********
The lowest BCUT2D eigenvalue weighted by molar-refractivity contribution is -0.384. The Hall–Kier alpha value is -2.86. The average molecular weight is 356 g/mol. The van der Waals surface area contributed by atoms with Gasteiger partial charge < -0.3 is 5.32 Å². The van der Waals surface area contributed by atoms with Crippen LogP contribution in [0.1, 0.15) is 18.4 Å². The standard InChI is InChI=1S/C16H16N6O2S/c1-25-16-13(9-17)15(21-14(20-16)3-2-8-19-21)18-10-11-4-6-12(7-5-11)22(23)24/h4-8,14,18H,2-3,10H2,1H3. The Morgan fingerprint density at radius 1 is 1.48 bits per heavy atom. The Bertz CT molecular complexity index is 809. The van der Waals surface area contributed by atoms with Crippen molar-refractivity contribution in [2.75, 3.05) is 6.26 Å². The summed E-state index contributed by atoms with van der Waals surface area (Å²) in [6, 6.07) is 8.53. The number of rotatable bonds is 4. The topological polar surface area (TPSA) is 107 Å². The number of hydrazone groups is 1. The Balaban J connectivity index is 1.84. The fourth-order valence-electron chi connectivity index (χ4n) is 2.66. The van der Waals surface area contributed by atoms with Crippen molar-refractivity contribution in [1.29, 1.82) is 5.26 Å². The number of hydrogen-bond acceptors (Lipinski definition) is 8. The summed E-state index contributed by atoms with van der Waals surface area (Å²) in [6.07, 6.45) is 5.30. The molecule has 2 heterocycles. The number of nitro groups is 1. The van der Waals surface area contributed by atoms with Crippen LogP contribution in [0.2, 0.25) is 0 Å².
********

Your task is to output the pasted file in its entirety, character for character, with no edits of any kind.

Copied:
The lowest BCUT2D eigenvalue weighted by molar-refractivity contribution is -0.384. The Hall–Kier alpha value is -2.86. The average molecular weight is 356 g/mol. The van der Waals surface area contributed by atoms with Gasteiger partial charge < -0.3 is 5.32 Å². The van der Waals surface area contributed by atoms with Crippen LogP contribution in [0.1, 0.15) is 18.4 Å². The standard InChI is InChI=1S/C16H16N6O2S/c1-25-16-13(9-17)15(21-14(20-16)3-2-8-19-21)18-10-11-4-6-12(7-5-11)22(23)24/h4-8,14,18H,2-3,10H2,1H3. The Morgan fingerprint density at radius 1 is 1.48 bits per heavy atom. The Bertz CT molecular complexity index is 809. The van der Waals surface area contributed by atoms with Crippen molar-refractivity contribution in [2.75, 3.05) is 6.26 Å². The summed E-state index contributed by atoms with van der Waals surface area (Å²) in [6, 6.07) is 8.53. The number of rotatable bonds is 4. The topological polar surface area (TPSA) is 107 Å². The number of hydrazone groups is 1. The Balaban J connectivity index is 1.84. The fourth-order valence-electron chi connectivity index (χ4n) is 2.66. The van der Waals surface area contributed by atoms with Crippen molar-refractivity contribution in [1.29, 1.82) is 5.26 Å². The number of hydrogen-bond acceptors (Lipinski definition) is 8. The summed E-state index contributed by atoms with van der Waals surface area (Å²) in [6.07, 6.45) is 5.30. The molecule has 2 heterocycles. The number of nitro groups is 1. The van der Waals surface area contributed by atoms with Crippen LogP contribution in [0.2, 0.25) is 0 Å².